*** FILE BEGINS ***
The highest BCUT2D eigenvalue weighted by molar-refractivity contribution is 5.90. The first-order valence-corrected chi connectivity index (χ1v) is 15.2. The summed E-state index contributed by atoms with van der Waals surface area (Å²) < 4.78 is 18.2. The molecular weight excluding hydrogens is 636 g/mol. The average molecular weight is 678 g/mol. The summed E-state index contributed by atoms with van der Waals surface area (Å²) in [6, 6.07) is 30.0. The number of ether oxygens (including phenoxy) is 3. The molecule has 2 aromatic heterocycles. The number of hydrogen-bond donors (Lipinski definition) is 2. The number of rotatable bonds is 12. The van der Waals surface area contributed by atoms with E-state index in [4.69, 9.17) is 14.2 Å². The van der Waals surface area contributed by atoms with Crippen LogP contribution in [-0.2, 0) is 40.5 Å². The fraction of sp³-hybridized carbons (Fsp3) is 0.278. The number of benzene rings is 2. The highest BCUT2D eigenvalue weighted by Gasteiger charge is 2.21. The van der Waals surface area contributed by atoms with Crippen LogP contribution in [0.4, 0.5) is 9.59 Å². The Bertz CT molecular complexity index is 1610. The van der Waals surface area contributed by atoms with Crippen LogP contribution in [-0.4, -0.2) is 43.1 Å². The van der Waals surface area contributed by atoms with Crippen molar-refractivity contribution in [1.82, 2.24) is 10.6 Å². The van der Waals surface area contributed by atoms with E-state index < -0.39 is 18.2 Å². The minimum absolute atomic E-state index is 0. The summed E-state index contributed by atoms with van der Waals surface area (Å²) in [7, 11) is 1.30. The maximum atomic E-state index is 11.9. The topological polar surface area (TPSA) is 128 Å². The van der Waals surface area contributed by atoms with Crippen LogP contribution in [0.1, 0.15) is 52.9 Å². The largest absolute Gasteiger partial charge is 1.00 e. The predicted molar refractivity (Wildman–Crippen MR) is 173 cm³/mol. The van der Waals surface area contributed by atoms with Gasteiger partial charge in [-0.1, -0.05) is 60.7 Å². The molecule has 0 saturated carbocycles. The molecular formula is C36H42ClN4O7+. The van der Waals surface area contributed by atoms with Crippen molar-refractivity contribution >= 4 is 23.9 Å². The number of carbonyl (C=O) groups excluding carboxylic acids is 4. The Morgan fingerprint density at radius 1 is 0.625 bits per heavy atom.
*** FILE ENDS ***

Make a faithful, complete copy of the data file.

The highest BCUT2D eigenvalue weighted by molar-refractivity contribution is 5.90. The first-order valence-corrected chi connectivity index (χ1v) is 15.2. The summed E-state index contributed by atoms with van der Waals surface area (Å²) < 4.78 is 18.2. The molecular weight excluding hydrogens is 636 g/mol. The average molecular weight is 678 g/mol. The summed E-state index contributed by atoms with van der Waals surface area (Å²) in [6, 6.07) is 30.0. The number of ether oxygens (including phenoxy) is 3. The molecule has 2 aromatic heterocycles. The number of hydrogen-bond donors (Lipinski definition) is 2. The number of rotatable bonds is 12. The van der Waals surface area contributed by atoms with E-state index in [4.69, 9.17) is 14.2 Å². The van der Waals surface area contributed by atoms with Crippen LogP contribution in [-0.2, 0) is 40.5 Å². The fraction of sp³-hybridized carbons (Fsp3) is 0.278. The number of benzene rings is 2. The highest BCUT2D eigenvalue weighted by Gasteiger charge is 2.21. The van der Waals surface area contributed by atoms with Crippen LogP contribution in [0.4, 0.5) is 9.59 Å². The Bertz CT molecular complexity index is 1610. The van der Waals surface area contributed by atoms with Crippen LogP contribution in [-0.4, -0.2) is 43.1 Å². The van der Waals surface area contributed by atoms with Crippen molar-refractivity contribution in [1.82, 2.24) is 10.6 Å². The van der Waals surface area contributed by atoms with E-state index < -0.39 is 18.2 Å². The minimum absolute atomic E-state index is 0. The summed E-state index contributed by atoms with van der Waals surface area (Å²) in [7, 11) is 1.30. The maximum atomic E-state index is 11.9. The topological polar surface area (TPSA) is 128 Å². The van der Waals surface area contributed by atoms with Crippen LogP contribution in [0.1, 0.15) is 52.9 Å². The largest absolute Gasteiger partial charge is 1.00 e. The predicted molar refractivity (Wildman–Crippen MR) is 173 cm³/mol. The van der Waals surface area contributed by atoms with Gasteiger partial charge in [-0.1, -0.05) is 60.7 Å². The molecule has 0 saturated carbocycles. The molecular formula is C36H42ClN4O7+. The van der Waals surface area contributed by atoms with Crippen molar-refractivity contribution >= 4 is 23.9 Å². The number of carbonyl (C=O) groups excluding carboxylic acids is 4. The Morgan fingerprint density at radius 1 is 0.625 bits per heavy atom.